From the Back Cover
The Common Object Request Broker Architecture (CORBA) is a pivotal technology that facilitates and promotes the development of distributed applications. CORBA has taken a stronghold in the computer industry, primarily because it is a standard architecture that provides common interfaces and descriptions for objects. The emergence of CORBA has been a blessing to the programming community—now there is a framework in which distributed object-oriented applications for many different systems can be more easily constructed. This book offers you the clear explanation of CORBA that you need and provides a complete reference to the standard.
The CORBA Reference Guide provides a general background in distributed systems, a technology that is vital for building scalable distributed object systems. The book explains the base architecture as well as the services and facilities that extend this architecture. This explanation also provides historical context discussing why certain features were selected. Of particular note, this book details the most sophisticated security framework developed for any architecture to date. The book also covers interoperability with other ORBs, especially between OLE and CORBA. Additionally, key details about the Object Data Management Group (ODMG) Standard are included.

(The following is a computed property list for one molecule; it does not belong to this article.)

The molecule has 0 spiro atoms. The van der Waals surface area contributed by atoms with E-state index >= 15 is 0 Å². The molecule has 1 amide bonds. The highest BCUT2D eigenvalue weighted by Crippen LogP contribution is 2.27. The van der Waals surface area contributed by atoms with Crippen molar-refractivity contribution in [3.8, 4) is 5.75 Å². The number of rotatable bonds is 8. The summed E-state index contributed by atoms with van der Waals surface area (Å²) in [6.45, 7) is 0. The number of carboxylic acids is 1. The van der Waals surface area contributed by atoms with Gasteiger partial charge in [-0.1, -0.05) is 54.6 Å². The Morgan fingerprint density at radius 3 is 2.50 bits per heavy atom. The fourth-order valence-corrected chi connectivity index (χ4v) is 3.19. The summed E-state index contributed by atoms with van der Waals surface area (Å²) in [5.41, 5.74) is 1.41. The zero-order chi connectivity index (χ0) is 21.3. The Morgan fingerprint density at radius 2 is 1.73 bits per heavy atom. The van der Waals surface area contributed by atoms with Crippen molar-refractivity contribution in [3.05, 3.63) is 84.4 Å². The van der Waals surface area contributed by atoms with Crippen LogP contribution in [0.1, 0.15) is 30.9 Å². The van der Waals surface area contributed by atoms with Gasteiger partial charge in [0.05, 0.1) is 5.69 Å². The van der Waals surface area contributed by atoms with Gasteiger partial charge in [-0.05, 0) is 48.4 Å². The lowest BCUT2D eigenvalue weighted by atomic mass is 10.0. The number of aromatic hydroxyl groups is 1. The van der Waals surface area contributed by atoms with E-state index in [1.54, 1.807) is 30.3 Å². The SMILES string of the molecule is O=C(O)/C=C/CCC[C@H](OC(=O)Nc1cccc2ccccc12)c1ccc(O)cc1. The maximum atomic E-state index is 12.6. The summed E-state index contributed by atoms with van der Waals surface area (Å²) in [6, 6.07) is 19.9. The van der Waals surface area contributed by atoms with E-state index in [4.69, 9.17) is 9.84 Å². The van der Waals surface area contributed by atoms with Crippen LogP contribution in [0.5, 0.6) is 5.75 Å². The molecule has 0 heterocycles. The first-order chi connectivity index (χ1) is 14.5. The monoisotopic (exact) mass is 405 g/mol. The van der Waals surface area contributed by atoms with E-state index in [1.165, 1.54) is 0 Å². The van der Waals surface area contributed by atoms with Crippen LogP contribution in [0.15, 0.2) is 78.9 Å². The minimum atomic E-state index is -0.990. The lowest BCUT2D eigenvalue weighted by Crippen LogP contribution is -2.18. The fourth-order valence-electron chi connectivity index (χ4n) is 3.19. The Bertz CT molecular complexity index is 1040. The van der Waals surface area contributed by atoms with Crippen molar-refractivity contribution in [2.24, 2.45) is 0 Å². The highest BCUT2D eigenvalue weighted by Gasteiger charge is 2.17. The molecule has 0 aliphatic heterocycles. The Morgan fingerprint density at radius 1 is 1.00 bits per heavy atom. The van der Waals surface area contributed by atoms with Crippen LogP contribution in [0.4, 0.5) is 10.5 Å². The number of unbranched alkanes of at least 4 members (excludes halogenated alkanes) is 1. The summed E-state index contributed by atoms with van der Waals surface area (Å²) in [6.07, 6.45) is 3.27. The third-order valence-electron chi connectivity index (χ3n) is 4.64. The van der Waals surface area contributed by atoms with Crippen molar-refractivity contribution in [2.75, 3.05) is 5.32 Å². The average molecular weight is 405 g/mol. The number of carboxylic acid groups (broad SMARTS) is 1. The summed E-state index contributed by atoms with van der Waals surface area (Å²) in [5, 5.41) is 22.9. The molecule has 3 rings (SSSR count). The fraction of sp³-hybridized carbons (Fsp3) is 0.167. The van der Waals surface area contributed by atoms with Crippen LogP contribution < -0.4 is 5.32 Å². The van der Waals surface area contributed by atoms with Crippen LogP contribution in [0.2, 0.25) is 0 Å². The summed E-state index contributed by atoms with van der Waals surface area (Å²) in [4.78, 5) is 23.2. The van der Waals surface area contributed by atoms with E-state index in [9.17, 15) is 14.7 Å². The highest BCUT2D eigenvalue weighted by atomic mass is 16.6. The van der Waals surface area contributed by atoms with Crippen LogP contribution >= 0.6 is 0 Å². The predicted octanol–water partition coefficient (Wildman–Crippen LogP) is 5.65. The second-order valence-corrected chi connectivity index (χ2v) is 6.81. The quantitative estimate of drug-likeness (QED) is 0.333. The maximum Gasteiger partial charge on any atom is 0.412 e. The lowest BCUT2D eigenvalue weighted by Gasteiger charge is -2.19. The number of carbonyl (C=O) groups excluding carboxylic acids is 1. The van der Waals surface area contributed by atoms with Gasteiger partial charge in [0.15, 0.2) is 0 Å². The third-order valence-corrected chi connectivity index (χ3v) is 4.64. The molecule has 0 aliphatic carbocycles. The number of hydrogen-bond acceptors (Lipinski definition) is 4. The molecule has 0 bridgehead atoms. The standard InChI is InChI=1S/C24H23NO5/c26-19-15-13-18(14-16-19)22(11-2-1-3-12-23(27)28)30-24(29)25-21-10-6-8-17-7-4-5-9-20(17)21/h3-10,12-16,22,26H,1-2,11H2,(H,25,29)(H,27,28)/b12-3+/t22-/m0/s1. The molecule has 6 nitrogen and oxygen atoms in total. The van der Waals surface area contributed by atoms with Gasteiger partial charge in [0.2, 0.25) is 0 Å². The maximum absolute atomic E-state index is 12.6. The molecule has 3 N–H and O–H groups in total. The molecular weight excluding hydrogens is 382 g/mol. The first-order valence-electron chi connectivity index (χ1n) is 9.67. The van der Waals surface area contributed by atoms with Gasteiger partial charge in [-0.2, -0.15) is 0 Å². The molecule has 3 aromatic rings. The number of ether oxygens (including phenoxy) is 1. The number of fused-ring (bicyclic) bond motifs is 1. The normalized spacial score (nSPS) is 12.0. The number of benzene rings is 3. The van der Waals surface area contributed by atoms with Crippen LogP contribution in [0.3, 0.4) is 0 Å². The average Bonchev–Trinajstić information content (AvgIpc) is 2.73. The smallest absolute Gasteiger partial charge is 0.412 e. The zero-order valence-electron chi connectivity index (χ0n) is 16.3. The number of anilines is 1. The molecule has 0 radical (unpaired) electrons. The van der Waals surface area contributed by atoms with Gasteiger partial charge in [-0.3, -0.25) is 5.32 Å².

Distributed systems managers will gain a better understanding of CORBA by quickly reading the first section of each chapter and browsing the informative margin notes. Software architects and project leaders will appreciate the in-depth explanations of the various interfaces and the rationale behind CORBA.
About the Author
Alan LaMont Pope began programming in 1970 on a PDP 8/L and an IBM 360. Beginning in the early 1970s, he worked in information systems for various Fortune 500 companies. In 1989, Alan was part of a joint team from Hewlett-Packard and Sun Microsystems that built the Distributed Object Management Framework, which OMG selected as the Common Object Request Broker Architecture. He is currently President of Parliament Hill Software, Inc., which specialized in large scale distributed Java applications.